ROGERS PARK — An affordable housing developer wants to bring more than 100 units of “workforce housing” to Howard Street, a project it says will help transform an area that has struggled with issues of public safety and disinvestment.
Housing For All unveiled its proposed development for the northeast corner of Howard and Paulina streets at a community meeting Wednesday. The project is across the street from the Howard Red Line station in Rogers Park.
The two-phase project would replace a single-story retail building and reuse a historical storage facility to create 104 apartments and commercial space. The work would start with a six-story apartment building with 52 apartments and more than 4,000 square feet of retail storefronts.
The development would bring a roughly $30 million investment into the North of Howard area, revitalize the Howard Street commercial corridor and provide housing for working-class neighbors increasingly feeling priced out of Rogers Park, said the developer and supporters of the project.
“It’s going to be additional workforce housing that’s built for residents such as teachers, health care providers, hospitality and service industry workers,” said Shelly Tucciarelli, principal with Housing For All. “What it’s going to do is going to give them greater discretionary income for them to spend in the community.”
Others at the meeting said the project has merits, but they worry it would further concentrate affordable housing in a North of Howard area that has a large amount of such housing, saying that what the area really needs is mixed-income housing.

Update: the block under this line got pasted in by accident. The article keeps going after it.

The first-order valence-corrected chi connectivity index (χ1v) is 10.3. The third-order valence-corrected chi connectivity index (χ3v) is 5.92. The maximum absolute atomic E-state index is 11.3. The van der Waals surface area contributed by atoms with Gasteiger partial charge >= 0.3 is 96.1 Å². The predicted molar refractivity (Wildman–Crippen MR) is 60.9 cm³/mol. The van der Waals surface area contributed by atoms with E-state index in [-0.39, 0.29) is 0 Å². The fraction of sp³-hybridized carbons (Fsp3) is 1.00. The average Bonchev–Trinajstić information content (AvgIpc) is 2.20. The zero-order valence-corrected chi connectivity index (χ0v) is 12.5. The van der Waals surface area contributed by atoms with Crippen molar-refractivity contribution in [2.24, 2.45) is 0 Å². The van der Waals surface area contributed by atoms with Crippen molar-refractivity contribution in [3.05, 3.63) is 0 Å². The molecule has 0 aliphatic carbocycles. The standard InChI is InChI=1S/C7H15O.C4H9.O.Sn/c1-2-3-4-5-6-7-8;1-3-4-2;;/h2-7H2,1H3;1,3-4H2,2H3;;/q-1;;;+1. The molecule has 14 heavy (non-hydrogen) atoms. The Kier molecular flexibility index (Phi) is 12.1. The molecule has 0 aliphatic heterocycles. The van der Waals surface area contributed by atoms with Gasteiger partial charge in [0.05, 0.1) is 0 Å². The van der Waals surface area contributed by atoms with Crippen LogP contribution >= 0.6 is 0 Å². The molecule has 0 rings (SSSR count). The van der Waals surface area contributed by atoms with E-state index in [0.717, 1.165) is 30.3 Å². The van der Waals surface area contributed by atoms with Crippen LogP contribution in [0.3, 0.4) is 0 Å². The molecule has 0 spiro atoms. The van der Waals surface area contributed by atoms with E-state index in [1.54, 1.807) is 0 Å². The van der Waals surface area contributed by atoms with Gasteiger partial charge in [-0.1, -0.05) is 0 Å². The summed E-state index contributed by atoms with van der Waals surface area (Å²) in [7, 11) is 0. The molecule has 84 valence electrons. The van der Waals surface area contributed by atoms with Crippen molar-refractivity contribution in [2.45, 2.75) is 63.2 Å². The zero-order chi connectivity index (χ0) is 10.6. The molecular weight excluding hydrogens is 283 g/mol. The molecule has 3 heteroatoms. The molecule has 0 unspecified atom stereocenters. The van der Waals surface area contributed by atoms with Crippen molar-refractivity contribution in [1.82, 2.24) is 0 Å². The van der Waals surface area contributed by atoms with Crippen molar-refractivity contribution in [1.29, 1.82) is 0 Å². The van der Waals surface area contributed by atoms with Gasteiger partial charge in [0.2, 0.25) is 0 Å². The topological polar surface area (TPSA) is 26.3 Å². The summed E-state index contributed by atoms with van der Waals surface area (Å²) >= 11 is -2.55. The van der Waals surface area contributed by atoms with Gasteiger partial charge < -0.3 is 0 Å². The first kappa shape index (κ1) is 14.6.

Housing For All’s project would take place in two phases, with the first phase including the redevelopment of the corner retail building at Howard and Paulina streets.
The building would make way for a six-story complex that would have 52 apartments, including seven studios, 11 one-bedrooms, 21 two-bedrooms and 13 three-bedrooms. The developers want transit-oriented development status for the project due to its proximity to the Red Line, and they plan to provide eight parking spaces.
A fitness center and community room would be included in the building.
The existing retail building houses a post office, currency exchange and Redz Belizean Restaurant. Housing For All representatives said they want to retain the currency exchange and restaurant as tenants while finding a new Howard Street location for the post office.
The second phase of the project would add 52 affordable apartments and include the redevelopment of the Werner Brothers Storage building, 7613 N. Paulina St.
Original plans called for the razing of the historical building — which is on the list of most endangered Chicago buildings. Housing For All representatives said they now plan to reuse the building and turn it into 20 apartments.
Another 32 apartments would inhabit a new building on the parking lot just north of the Werner building, according to plans shared at Wednesday’s community meeting.
Parking and unit mix have not yet been finalized for the second phase of the project, Housing For All executives said.
The apartments would be earmarked for people and families earning $22,000-$72,000 per household, the development firm said.